Executive Employment

Restraint of trade and anti-solicitation clauses play an important role in many executive contracts. They ensure that the successes of one organisation are not so easily co-opted by rivals. However, there are limits on how far they can stretch in restraining competition. When drafting a contract, it is important to ensure that the terms do not exceed that which is permitted by law. When signing a contract, employees should first understand the nature of the agreement they are undertaking. Below is a summary of helpful principles relating to restraint of trade and anti-solicitation clauses as they are commonly presented in executive employment contracts.

Restraint of trade clauses restrict the ability of a party to engage in some form of conduct, usually to do with the practice of a trade or profession. The starting point for courts is that restraint of trade clauses are presumed to be void. This presumption can be overturned if it can be shown that the clause is justified. The party arguing that the clause is reasonable must demonstrate this in two ways. The clause will be upheld if it is necessary firstly to protect the reliant party’s interests and secondly if it is not detrimental to the public. If the clause does more than simply protect the rights of the reliant party and confers some undue benefit, it is unlikely to be valid. In coming to this determination, courts also consider the nature of the contract. Contracts between employer and employee are construed more strictly than others, due to the vertical relationship between the parties.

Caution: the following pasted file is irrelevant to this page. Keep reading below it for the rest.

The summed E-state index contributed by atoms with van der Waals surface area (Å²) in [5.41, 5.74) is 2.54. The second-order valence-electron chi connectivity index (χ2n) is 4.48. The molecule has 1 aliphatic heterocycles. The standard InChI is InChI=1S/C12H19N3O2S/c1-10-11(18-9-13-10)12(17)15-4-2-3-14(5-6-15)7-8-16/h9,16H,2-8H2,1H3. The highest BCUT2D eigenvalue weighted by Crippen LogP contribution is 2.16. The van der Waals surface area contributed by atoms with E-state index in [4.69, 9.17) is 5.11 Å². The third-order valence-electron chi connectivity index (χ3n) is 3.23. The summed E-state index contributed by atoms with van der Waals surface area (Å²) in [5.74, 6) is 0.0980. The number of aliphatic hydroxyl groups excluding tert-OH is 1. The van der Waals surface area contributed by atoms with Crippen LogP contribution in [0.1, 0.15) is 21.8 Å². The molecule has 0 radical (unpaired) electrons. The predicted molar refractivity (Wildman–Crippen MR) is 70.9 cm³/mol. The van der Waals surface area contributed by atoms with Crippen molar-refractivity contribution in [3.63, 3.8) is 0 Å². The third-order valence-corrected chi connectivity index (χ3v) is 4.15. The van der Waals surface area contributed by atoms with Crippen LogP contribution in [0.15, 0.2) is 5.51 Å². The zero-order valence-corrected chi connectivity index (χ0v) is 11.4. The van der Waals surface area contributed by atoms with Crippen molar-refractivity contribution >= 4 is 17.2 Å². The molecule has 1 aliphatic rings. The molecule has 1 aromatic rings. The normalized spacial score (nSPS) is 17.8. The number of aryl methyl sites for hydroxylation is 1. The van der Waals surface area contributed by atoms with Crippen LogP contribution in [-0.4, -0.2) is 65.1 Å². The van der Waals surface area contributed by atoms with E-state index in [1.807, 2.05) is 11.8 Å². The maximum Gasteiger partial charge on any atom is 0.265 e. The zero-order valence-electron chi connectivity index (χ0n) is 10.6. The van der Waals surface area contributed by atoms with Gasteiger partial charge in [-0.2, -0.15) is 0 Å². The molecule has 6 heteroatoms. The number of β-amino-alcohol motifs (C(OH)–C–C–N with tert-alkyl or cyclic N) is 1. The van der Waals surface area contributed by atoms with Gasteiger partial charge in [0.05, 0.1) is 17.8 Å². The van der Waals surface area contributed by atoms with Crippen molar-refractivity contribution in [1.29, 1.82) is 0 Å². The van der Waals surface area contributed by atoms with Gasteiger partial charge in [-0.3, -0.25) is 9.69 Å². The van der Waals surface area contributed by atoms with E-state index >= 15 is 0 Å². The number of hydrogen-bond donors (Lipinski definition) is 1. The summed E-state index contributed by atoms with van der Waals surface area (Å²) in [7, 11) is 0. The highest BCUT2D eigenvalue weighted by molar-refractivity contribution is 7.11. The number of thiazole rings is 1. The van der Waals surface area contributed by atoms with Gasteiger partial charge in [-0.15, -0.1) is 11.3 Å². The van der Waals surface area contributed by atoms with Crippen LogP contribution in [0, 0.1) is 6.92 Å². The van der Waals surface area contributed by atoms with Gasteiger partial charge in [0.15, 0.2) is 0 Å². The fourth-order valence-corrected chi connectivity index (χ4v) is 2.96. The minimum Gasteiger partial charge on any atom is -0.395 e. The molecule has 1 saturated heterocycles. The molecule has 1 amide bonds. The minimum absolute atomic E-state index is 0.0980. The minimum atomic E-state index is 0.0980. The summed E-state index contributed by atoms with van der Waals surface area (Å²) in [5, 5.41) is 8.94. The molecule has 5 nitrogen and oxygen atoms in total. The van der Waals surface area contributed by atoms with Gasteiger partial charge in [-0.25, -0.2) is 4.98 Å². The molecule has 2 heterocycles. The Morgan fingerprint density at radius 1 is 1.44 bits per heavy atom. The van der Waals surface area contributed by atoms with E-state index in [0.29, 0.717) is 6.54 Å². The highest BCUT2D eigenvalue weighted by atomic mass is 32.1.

A range of other considerations courts can take into account include the remuneration paid to the employee, whether the clause has the intent or effect of causing the affected party’s total unemployment, the extent of the temporal and geographical range of the clause and the precision with which the restrained activity is identified. Further, the Restraints of Trade Act 1976 allows courts in NSW to read down the extent of a clause until it falls within acceptable bounds.

A contract of employment may also include clauses designed to prevent a departing employee taking customers and other employees along with them. They are similar to restraint of trade clauses but differ in that they are more concerned with the effect of conduct rather than conduct itself. Much of the difficulty surrounding anti-solicitation clauses comes from the fact that courts recognise the right of employers to maintain a stable workforce, but contrast this with the right of employees to choose where they work. Such matters are usually determined with reference to the precision of the clause, particularly the group of employees not to be solicited.

If a party breaches a valid restraint of trade or anti-solicitation clause, the natural remedy is an injunction to cease the offending conduct. However, courts will only grant this where damages will be inappropriate. Therefore, where the contract nominates damages for breach of the clause, only very professional drafting of the terms will prevent the courts from finding that the reliant party has conceded the adequacy of damages.

Where an ex-employee has caused other employees to join them, damages are generally appropriate.

Restraint of trade clauses are important for corporations to ensure that they can maintain some control over the expertise honed under their auspices. However, this is balanced by the need to protect employees from overly onerous restraints on their ability to find employment after leaving the organisation. Restraint of trade and anti-solicitation clauses must therefore be drafted with the utmost precision and care to ensure that they do not breach the rights of employees or the public interest and in doing so become unenforceable. Prospective employees should ensure they are aware of the effect of any such clauses before signing a contract of employment.

To find out more about Executive Employment check out our Resources Centre. If you need any further advice about the issues in this article, please get in touch today!

This article was authorised by Warwick Heeson

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